Thoddoo Island is a bit of a black sheep sitting alone in the Indian Ocean just north of the cluster of islands that form the Ari Atoll. It’s encircled by a reef and best known for its large lagoon and it’s production of fruit. Even though it’s slightly removed from the Atoll, it’s still very accessible due to the fruit ‘traffic’ and there’s even a midnight local ferry delivering papayas and watermelons to Malé.
To get there from Dharavandhoo Island in the Baa Atoll, we had to catch a speed boat back to Malé and then get another one to Thoddoo. We booked a very cheap room for $35 including breakfast and the owner, who wasn’t the most charismatic chap met us at the jetty and popped us in an air conditioned taxi. It’s worth saying that there’s hardly any cars on the local islands, instead people get around on bicycles or motorbikes. Thoddoo Island is pretty big and it takes a good twenty minutes to walk to the beach so we made sure to book a place with free use of bikes. Our host said he would give us a little tour of the island to get our bearings so we both grabbed a rusty pink bike. They were in pretty poor conditions, one clanked loudly on every peddle and the other had a seat that looked like it wanted to eject me into space. Our host was looking slightly less haphazard than us and he slowly drove ahead on his mint conditioned motorbike. We felt like a couple of special kids on our midget bikes, first my hat blew off so I had to do a sketchy u-turn to chase after it and then Craig nearly fell off when he cycled across deep sand, meanwhile our host continued ahead but I know he watched our awkward shenanigans through his mirrors and he didn’t once turn around to laugh along with us. Our first stop was the ‘Guest Beach’, I don’t know if that means only certain hotels had access to it or if it was just a different name for a bikini beach. It was a beautiful but narrow beach with just one couple on it and they were hiding under the only patch of shade. So we continued onto the main bikini beach and cycled past countless papaya farms with locals picking and packing the produce. I began drooling as we went by as the Maldivian papayas are the best I’ve ever tasted – sweet, soft and juicy.
We were surprised to see about 20 other bikes pulled up by the beach, there were clearly lots more tourists here than on Dharavandhoo Island. A short path led through the jungle to an opening where hammocks and curved sun beds were places beneath the shady palms. Little openings between the bushes gave access to the sea but there wasn’t really a beach. It was odd and not what we expected, Thoddoo Island is said to have one of the best beaches on the local islands but a beach to me isn’t just the sea, it’s the whole package. The sea was undeniably beautiful though, postcard perfect and glistening in the sun. It was clear like gin and blue like the sky. The reef was way further away than we’d expected, so that’s why the lagoon appealed to people; there wasn’t broken coral on the sand and you could swim and play beach games in the sea without hurting yourself or marine life.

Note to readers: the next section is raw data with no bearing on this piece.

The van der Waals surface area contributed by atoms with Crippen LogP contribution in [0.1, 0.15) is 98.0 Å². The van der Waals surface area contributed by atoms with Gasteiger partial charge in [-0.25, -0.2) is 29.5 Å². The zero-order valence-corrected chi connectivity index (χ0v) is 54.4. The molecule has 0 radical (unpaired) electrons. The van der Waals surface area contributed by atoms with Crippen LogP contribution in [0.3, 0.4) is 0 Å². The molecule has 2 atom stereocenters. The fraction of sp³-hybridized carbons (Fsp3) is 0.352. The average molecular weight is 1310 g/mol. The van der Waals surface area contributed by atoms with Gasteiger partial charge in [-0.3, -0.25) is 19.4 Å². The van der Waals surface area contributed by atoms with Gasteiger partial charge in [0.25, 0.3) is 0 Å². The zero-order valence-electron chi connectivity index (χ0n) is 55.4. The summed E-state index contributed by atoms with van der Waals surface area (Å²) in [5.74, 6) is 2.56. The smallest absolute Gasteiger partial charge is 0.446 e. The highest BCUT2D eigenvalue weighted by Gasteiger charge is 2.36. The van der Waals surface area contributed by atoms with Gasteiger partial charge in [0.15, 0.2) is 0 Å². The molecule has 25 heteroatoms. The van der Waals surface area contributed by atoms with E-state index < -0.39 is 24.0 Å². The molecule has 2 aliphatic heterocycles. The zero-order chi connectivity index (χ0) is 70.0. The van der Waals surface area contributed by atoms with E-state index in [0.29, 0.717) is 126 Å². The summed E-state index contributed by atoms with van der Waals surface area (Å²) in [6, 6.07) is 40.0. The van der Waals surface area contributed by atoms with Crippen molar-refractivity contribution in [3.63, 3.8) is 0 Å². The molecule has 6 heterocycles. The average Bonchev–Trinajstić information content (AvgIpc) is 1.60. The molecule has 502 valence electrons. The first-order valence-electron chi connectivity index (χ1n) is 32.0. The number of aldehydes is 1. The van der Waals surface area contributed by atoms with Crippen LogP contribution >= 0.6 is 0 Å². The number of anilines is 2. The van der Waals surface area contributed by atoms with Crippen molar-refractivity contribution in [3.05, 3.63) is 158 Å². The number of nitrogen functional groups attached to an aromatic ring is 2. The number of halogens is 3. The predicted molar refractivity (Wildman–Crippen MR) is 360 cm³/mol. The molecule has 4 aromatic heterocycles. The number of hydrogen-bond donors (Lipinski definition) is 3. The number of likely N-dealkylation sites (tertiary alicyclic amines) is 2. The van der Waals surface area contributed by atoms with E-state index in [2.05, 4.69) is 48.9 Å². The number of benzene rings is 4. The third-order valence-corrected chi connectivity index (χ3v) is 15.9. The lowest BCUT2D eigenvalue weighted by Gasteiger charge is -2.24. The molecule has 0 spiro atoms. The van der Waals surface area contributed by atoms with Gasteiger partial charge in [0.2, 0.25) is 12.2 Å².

Sadly our host informed us that the current was too strong out at the reef, I guess if we got taken by a current out there we’d drift away from the only island in the area and never be found. He did however tell us about a tiny reef to the left of the beach where he said turtles hang out so that was some good news and then he headed off and left us to it. There were lots of people spread out around the groomed sandy clearing and some of them had no beach etiquette and put the heavy plastic sun-beds inside the hammocks to make them more comfortable. So that meant there weren’t so many beds available, I felt a bit like I was in one of those holiday destinations where Germans wake before the sun to claim a sun bed. We did find two beds in a cute sort of alcove in front of the sea though. It was a pretty nice place to kick back but I couldn’t help but be annoyed by the bushes and palms on either side of us, the privacy was great but I like a wide angle view and all I could see was a small patch of sea in front of me and it kind of made me feel claustrophobic.